Two years ago, Red Giant released BulletProof, a media management tool for video shooters. Today, they announced that it is being discontinued. Because I stood up in front of a thousand people at NAB two years ago — and all of the readers of Prolost — and pitched the vision of this app as “the other half of your camera,” I feel I owe you an explanation of what happened.
BulletProof was not a successful product, for two important reasons:
You didn’t buy it.
BulletProof didn’t sell well. It never made enough money to cover its substantial development costs. That could have been okay, because we could have worked on that like Microsoft does, where it’s often the third version of a product that actually lives up to both the usefulness and profitability potential of an announcement — but there was a bigger problem:
I didn’t use it.
It is 100% true that BulletProof was designed by filmmakers, for filmmakers, to fill a real need. But despite this, I personally never made it a day-in, day-out necessity in my own workflow the way I do with Magic Bullet Suite.
BulletProof failed what has always been my number one rule for designing products at Red Giant: Will I actually use it? I’ve given a lot of thought as to why that is, and I have a few ideas. If you’re interested, read on.
It’s hard to sell good habits.
Bruce Sharpe, the creator of PluralEyes, pointed out an important difference between his audio sync product and BulletProof. Bulletproof is a vitamin, where PluralEyes is a pain reliever. It’s hard to get people to take their vitamins, but sooner or later, everyone needs a painkiller.
Every shooter already has some solution for getting files off their cameras. BulletProof needed to be better than what they were already using. We thought better meant tons and tons of awesome functionality, like playback, playlists, in/out points, keywords, and color correction. But it turned out that...
Simple is better than better.
We should have seen this day coming when we noticed two years ago that the most common reaction to BulletProof was “Wow, that looks amazing — I should really take the time to learn that.”
BulletProof was impressive, but to many it felt like an obligation. Often people would react to it by saying “I know a lot of people who would love this,” which is a very different thing than saying “I love this.”
One of the best byproducts of the grand BulletProof experiment is Offload, a stripped-down, bare bones tool for getting video and stills off your camera and onto your computer. My design goal with Offload was simple: I wanted you to feel like you already knew how to use it. And customers overwhelmingly voted (with dollars) in favor of an app that does less, but does it right now, without imposing a steep learning curve.
BulletProof is better than manually copying files in the OS, but much harder. Offload is better (because it’s safer), and easier.
A camera-facing software product is always out of date.
How many times does OS X bug you about system updates that are nothing but format support for new cameras? How many Lightroom or Photoshop updates do we go through for this reason? Heck, Adobe released a Camera Raw compatibility update just a few weeks before launching Lightroom CC — that’s how urgent and frequent these updates are. Red Giant is a small company, and keeping BulletProof up-to-date with all the latest cameras and codecs was always going to be an uphill battle.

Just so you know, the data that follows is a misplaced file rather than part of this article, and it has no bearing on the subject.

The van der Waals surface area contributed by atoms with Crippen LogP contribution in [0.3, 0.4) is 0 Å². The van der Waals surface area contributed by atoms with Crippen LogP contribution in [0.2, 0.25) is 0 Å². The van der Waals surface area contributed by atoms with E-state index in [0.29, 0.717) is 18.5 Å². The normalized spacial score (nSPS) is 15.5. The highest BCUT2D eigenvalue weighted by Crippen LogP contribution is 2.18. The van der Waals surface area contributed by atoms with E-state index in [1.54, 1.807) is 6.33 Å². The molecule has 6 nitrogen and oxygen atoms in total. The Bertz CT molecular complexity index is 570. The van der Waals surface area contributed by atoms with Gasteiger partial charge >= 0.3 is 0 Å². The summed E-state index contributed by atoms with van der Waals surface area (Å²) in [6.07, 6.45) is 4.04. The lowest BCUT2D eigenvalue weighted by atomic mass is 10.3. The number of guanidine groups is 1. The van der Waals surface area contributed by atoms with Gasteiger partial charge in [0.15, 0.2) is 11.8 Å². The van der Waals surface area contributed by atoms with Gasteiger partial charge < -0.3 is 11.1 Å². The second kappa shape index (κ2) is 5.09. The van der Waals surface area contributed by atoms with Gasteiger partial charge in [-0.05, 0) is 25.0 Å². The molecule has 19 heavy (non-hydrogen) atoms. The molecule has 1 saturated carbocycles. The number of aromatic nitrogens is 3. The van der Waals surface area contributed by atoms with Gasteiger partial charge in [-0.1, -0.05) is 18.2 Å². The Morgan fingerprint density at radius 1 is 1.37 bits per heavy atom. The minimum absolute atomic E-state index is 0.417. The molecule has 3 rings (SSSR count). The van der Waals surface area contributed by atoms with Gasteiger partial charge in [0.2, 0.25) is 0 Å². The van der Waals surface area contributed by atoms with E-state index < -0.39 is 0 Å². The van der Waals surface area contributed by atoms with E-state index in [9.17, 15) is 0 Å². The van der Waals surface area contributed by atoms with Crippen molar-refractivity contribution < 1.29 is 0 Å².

An app that does everything pretty well is not as appealing as one that does one thing better than anything else.
What exactly was BulletProof? Was it a transcoding tool? An on-set preview and color tool? A tool for DITs, or for shooters, or for editors? Was it for managing libraries of b-roll or for making a director’s life easier on set?
Unfortunately, the answer was 80% yes to all those questions.
We knew this was a problem. No one could ever describe BulletProof in a single sentence. Yet we plowed forward, thinking this lack of specific functional intent was a problem we could solve in the future, rather than a fundamental failing.
There are two very important things to know about BulletProof’s end-of-life. First, Red Giant is 100% committed to making every single BulletProof and Shooter Suite customer happy. They will contact you individually and make every effort to offset the damage done by discontinuing a product you paid good money for, and may have even come to rely on.
The second thing to note is that BulletProof represents a major technological investment at Red Giant, and that investment has paid dividends in numerous ways. BulletProof ushered in an entirely new interface technology at Red Giant. It provided our first opportunity to build a playback engine compatible with Colorista and Looks. The benefits of these projects will be felt across the entire product line. And of course, BulletProof’s checksum-verified copy and backup technology lives on in Offload.
I believed in the vision of BulletProof, and in many ways I still do. It’s a bummer that this is where we are. But I applaud the team at Red Giant for making the difficult decision to move past this ambitious experiment and focus their resources on the products that have truly connected with filmmakers.